Preface

Illustrations slide

When I started to write this book in 2010. Australia was in the midst of its worst and most severe drought. As soon as I put pen to paper the drought started to break. As the words began to flow, my emotions started to flood, and I could recall and relive every moment of my past. I could remember the smallest most vivid details, and word for word, conversations I had from when I was a young child.

In 1954, while hiding out in a remote farmhouse in rural Hungary with my mother, who had severely infected feet and was doubtful of her recovery or even survival, she told me many things about her past that were important to her. In 1955 my father told me his family history during our summer holiday. Almost every sunday in Hungary, my father would clean and tinker with his motorcycle, telling me stories about his life. In the summer of 1956, my Aunt Alice, who was the Director of the Hugarian National Museum at the time, told me the history of the Israelites of Hungary.

With all this knowledge bottled up inside, I was frightened to think about it, and worried that if I did, how would I handle it? When I started to write about my childhood in Hungary the floodwaters in Queensland and Victoria were at their most torrential.

Writing the book was the hardes task I had undertaken. The writing process certainly changed me. I had become a more emotional person as a result of it. My emotions can still overwhelm me but now I am able to live with them. There is still the occasional storm or heavy rain, but we need that.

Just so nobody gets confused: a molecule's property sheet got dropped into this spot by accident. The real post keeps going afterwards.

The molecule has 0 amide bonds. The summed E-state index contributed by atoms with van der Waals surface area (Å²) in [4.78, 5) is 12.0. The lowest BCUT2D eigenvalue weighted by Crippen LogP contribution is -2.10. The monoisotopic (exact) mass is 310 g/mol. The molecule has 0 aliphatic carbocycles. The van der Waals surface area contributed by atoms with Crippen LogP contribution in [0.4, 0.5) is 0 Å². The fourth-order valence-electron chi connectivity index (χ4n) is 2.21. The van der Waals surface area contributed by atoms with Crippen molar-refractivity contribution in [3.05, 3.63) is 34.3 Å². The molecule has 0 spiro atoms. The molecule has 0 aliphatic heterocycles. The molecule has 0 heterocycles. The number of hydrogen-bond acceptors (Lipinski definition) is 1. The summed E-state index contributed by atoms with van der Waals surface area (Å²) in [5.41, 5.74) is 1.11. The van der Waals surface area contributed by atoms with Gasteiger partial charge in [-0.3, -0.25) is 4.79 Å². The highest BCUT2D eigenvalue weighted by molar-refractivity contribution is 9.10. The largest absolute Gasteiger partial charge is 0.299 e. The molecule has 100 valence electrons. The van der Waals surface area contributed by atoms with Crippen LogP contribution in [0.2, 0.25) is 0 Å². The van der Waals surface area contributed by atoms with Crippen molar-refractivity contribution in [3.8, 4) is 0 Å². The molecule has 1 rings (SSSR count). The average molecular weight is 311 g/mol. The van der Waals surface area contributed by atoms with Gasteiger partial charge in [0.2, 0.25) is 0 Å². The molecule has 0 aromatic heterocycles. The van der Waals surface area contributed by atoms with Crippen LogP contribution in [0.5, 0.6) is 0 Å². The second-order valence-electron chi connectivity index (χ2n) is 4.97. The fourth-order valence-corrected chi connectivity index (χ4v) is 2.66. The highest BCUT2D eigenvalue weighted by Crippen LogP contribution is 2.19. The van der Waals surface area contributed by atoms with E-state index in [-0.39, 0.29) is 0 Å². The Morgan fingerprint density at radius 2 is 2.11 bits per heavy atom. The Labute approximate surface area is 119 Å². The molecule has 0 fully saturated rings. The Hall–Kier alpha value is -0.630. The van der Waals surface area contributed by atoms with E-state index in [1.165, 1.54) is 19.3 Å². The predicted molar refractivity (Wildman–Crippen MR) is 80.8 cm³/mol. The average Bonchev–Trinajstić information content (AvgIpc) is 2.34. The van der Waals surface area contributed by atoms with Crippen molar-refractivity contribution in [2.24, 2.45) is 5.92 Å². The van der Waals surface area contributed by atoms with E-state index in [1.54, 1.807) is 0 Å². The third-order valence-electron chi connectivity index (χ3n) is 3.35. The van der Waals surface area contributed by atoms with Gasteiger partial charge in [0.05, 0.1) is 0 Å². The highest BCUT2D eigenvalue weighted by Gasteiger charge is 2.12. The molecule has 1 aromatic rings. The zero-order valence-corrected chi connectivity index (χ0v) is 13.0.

This book is a personal account. I realise that I had clever, caring parents. I always knew they were generous. They passed their values to me and I've passed these to my children, which I can see they will pass to theire.

My daughter-in-law, Dorit, volunteered to do research to ensure I got the facts all right. She's a researcher by nature, an archivist by profession, and a Jewish History scholar. I told her, "No, I want to write this book as I remember it word for word" I know that a childhood memory can be distorted, which my son Gary informs me, but I don't think so!

I thank my friend Gabi for making me propmise to reveal all our secrets. Now my children, grandchildren and others can learn, understand and gain insight into how a family tree was decimated, but a few of its seeds survived, and once planted in a faraway land they sprouted again.

Paul Galy
January 2012

 
 
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